Going Forward: 

We have work to do. And we have ignored our responsibility to lead this work for too long. We need to bring our interpreters back into the fold, raise them from within our community, and pass on our values and language the old fashioned way.  We need to care again about the quality of interpreters and not be afraid to use tough love when the occasion calls for it.  We need to let interpreters know that education exists both inside and outside the classroom walls. We need to remember that interpreters are not there to be glorified or vilified, but to be treated as human beings with both flaws and potential, and to treat them with the dignity we all deserve. It's time to bring them home. 

Thursday, June 26, 2014

Debunking Nice

Disclaimer: Can we all get on board with the idea that no ideas belong to us? This post is heavily influenced by ideas that are not my own. These ideas didn't originate with me.  The ideas in this post come from LGBTQ folks from people of color, from people in my every day life that I talk to, from threads I'm reading online,  from Deaf folks of all dots and stripes of life, and from folks who have been doing social justice work longer than I have been alive. The ideas below have been talked about in more eloquent and nicer ways than I'm going to do so.

Nice is a tool of the oppressor to keep us silent, docile and submissive. Nice keeps the status quo nicely in check, while nicely stomping over the bodies of Deaf folks who are pissed off. 

I am -over- being nice.  OVER it.  

And I am over y'all telling folks that we need to not humiliate/shame interpreters who are working and struggling because "that is not nice."    

You agree with the content/ideas in/behind this, but not the method?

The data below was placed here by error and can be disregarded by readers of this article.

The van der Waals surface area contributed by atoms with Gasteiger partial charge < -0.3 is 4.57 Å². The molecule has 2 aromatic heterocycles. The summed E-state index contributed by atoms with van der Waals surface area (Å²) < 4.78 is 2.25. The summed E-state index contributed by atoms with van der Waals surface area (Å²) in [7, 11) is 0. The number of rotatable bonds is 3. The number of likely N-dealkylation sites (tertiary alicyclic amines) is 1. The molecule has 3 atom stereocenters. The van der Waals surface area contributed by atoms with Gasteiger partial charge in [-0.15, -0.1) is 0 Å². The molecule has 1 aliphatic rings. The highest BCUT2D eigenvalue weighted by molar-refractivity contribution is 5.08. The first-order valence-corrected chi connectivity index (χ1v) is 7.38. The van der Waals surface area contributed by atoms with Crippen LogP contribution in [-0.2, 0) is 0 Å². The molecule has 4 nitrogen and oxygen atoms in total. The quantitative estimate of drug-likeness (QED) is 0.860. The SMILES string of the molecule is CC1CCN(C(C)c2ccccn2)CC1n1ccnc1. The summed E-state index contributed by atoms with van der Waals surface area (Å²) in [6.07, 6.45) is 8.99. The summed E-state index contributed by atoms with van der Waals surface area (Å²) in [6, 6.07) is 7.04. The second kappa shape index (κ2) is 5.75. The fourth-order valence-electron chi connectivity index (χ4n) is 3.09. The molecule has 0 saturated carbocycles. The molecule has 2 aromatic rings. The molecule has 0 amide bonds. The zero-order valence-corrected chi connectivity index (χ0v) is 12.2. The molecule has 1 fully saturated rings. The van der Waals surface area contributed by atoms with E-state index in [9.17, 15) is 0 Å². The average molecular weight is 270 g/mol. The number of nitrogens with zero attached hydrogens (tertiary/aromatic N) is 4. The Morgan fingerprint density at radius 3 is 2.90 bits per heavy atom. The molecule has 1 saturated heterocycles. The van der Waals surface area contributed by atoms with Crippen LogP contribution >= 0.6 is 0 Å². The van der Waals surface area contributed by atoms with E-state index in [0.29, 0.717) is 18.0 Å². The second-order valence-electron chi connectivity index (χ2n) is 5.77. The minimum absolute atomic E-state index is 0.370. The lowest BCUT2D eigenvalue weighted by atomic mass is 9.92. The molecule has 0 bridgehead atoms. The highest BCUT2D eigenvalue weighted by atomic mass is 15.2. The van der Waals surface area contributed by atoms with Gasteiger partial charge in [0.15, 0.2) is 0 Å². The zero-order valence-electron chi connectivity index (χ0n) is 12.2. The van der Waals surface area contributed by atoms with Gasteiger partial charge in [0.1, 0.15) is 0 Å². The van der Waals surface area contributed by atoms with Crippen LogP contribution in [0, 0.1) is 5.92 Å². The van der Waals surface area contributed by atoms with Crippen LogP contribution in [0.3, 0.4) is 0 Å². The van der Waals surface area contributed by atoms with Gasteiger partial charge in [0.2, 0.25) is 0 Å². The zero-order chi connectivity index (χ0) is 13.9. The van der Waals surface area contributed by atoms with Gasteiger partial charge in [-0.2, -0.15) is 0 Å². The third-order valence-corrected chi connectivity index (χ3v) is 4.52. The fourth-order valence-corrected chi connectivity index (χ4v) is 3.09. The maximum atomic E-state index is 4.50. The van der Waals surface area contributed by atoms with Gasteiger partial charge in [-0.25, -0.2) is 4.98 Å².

Oh for fuck's sakes.  

What happened to honesty? To directness?  What about being clear, concise, and getting to the damned point?  How about mutual accountability. Accountability doesn't happened in the hallways, y'all.  It doesn't happen during private conversations without witnesses, y'all.

How about we just let shit get real. You know: Like how Deaf folks do it.  Most of the time? Some of the times?  Okay maybe we won't delve into the slowly dying value that is directness in the Deaf community. But it's a value that serves a damned good purpose and needs to make a revival, stat.

Since when is the individual feelings of ONE person more important than the community they have chosen to serve? A community with collectivist values.  If an interpreter in any of the following scenarios . . .
1. Won't take feedback. Ever. 
2. Continuously breaks Codes of Conduct
3. Sucks. I don't mean "has a bad day" but SUCKS. 
4. Is new and inexperienced and enters shit-storms on a regular basis

All y'all need to tell them. Promptly. On the spot.  In front of folks. Repeatedly. And not nicely .Clearly. So there is no room for doubt. You are doing them a favor.  It is a damned gift. You are not the asshole. You are the person letting them know that they're fucking up.  

This individual versus collective is coming to a head here. It's time to stop worrying about individual people's feelings and worry more about the collective Deaf community you are serving/hurting.  It's time to stop playing nice and start getting real familiar with the big picture. 

The interpreter industry is in shambles.  Interpreters left to their own devices have made a unholy mess of things.  There are so many problems no one knows where or how to start to come up with solutions. Y'all fucked that shit up really good. REALLY good. 

And now you want to be nice?  Dude. Stop it. Get over it. You lost the right to niceness a good, long time ago. 

Because what I think you mean is kindness. Kind and nice are two different beasts. Let's be kind and make shit happen. Lets be kind and loving and turn things around.  Lets be loving, honest, and real with people.  Let's call people out AND call them in at.the.same.time.  Lets challenge while we support.  Lets get over our addiction to being nice and not stating the obvious. Lets move past the facade of social niceties and make room for real, actual growth.  

Because love, real love, isn't about being nice and staying silent in the face of dysfunction, oppression, and fucked-up-ness.  Love demands you take action.  Love demands you speak up. Love requires you to stop being so damned nice.  

Thursday, June 12, 2014

Accountability: Clean Your House